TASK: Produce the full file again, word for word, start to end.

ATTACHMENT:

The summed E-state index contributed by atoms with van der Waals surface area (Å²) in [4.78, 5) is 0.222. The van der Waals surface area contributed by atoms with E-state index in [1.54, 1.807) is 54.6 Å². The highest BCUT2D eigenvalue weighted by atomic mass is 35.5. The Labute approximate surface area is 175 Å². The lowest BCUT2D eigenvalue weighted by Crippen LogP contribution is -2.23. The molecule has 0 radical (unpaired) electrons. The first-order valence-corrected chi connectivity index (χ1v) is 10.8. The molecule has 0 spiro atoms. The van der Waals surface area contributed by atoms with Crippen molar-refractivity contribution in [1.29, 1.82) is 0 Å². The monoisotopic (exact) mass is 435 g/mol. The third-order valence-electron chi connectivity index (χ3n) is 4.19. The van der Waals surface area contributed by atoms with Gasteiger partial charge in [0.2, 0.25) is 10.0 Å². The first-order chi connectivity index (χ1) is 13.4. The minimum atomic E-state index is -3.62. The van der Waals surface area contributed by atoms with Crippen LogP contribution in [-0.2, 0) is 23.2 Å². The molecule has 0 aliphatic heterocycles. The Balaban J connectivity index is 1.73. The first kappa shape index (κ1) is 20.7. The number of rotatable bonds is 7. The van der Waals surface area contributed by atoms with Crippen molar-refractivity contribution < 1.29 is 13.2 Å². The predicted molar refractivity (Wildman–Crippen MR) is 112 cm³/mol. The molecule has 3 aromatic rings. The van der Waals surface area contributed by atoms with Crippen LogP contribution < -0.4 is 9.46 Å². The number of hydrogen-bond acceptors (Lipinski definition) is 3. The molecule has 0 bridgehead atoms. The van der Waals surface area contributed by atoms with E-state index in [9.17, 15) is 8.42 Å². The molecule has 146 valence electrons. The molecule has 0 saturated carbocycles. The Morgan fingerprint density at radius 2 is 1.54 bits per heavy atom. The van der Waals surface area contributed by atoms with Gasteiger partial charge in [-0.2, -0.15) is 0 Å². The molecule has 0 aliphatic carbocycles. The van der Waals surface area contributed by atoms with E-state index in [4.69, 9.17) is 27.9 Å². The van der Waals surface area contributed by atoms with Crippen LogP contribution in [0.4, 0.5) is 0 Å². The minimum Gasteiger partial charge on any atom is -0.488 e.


The summed E-state index contributed by atoms with van der Waals surface area (Å²) in [4.78, 5) is 0.222. The van der Waals surface area contributed by atoms with E-state index in [1.54, 1.807) is 54.6 Å². The highest BCUT2D eigenvalue weighted by atomic mass is 35.5. The Labute approximate surface area is 175 Å². The lowest BCUT2D eigenvalue weighted by Crippen LogP contribution is -2.23. The molecule has 0 radical (unpaired) electrons. The first-order valence-corrected chi connectivity index (χ1v) is 10.8. The molecule has 0 spiro atoms. The van der Waals surface area contributed by atoms with Crippen molar-refractivity contribution in [1.29, 1.82) is 0 Å². The monoisotopic (exact) mass is 435 g/mol. The third-order valence-electron chi connectivity index (χ3n) is 4.19. The van der Waals surface area contributed by atoms with Gasteiger partial charge in [0.2, 0.25) is 10.0 Å². The first-order chi connectivity index (χ1) is 13.4. The minimum atomic E-state index is -3.62. The van der Waals surface area contributed by atoms with Crippen LogP contribution in [-0.2, 0) is 23.2 Å². The molecule has 0 aliphatic heterocycles. The Balaban J connectivity index is 1.73. The first kappa shape index (κ1) is 20.7. The number of rotatable bonds is 7. The van der Waals surface area contributed by atoms with Crippen molar-refractivity contribution < 1.29 is 13.2 Å². The predicted molar refractivity (Wildman–Crippen MR) is 112 cm³/mol. The molecule has 3 aromatic rings. The van der Waals surface area contributed by atoms with Crippen LogP contribution < -0.4 is 9.46 Å². The number of hydrogen-bond acceptors (Lipinski definition) is 3. The molecule has 0 bridgehead atoms. The van der Waals surface area contributed by atoms with E-state index in [9.17, 15) is 8.42 Å². The molecule has 146 valence electrons. The molecule has 0 saturated carbocycles. The Morgan fingerprint density at radius 2 is 1.54 bits per heavy atom. The van der Waals surface area contributed by atoms with Gasteiger partial charge in [-0.2, -0.15) is 0 Å². The molecule has 0 aliphatic carbocycles. The van der Waals surface area contributed by atoms with E-state index in [4.69, 9.17) is 27.9 Å². The van der Waals surface area contributed by atoms with Crippen LogP contribution in [0.4, 0.5) is 0 Å². The minimum Gasteiger partial charge on any atom is -0.488 e.